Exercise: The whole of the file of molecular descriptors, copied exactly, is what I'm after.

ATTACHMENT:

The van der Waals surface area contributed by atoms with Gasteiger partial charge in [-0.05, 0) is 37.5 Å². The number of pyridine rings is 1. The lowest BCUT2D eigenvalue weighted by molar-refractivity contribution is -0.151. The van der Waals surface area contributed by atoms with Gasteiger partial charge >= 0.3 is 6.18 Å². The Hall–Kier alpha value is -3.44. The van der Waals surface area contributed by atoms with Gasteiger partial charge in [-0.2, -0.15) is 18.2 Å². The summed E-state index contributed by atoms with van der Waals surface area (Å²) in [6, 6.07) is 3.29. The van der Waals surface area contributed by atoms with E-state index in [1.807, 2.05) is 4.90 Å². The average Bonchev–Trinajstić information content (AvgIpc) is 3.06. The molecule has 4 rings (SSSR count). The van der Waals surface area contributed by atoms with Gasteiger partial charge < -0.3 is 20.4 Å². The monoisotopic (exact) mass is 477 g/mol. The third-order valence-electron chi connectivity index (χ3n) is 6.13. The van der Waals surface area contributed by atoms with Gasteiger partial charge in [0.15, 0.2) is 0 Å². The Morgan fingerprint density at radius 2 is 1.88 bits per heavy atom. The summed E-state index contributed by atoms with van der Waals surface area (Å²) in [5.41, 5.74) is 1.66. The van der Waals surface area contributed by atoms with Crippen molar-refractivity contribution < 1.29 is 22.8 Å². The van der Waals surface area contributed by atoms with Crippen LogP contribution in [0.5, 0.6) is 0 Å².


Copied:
The van der Waals surface area contributed by atoms with Gasteiger partial charge in [-0.05, 0) is 37.5 Å². The number of pyridine rings is 1. The lowest BCUT2D eigenvalue weighted by molar-refractivity contribution is -0.151. The van der Waals surface area contributed by atoms with Gasteiger partial charge >= 0.3 is 6.18 Å². The Hall–Kier alpha value is -3.44. The van der Waals surface area contributed by atoms with Gasteiger partial charge in [-0.2, -0.15) is 18.2 Å². The summed E-state index contributed by atoms with van der Waals surface area (Å²) in [6, 6.07) is 3.29. The van der Waals surface area contributed by atoms with E-state index in [1.807, 2.05) is 4.90 Å². The average Bonchev–Trinajstić information content (AvgIpc) is 3.06. The molecule has 4 rings (SSSR count). The van der Waals surface area contributed by atoms with Gasteiger partial charge < -0.3 is 20.4 Å². The monoisotopic (exact) mass is 477 g/mol. The third-order valence-electron chi connectivity index (χ3n) is 6.13. The van der Waals surface area contributed by atoms with Gasteiger partial charge in [0.15, 0.2) is 0 Å². The Morgan fingerprint density at radius 2 is 1.88 bits per heavy atom. The summed E-state index contributed by atoms with van der Waals surface area (Å²) in [5.41, 5.74) is 1.66. The van der Waals surface area contributed by atoms with Crippen molar-refractivity contribution < 1.29 is 22.8 Å². The van der Waals surface area contributed by atoms with Crippen LogP contribution in [0.5, 0.6) is 0 Å².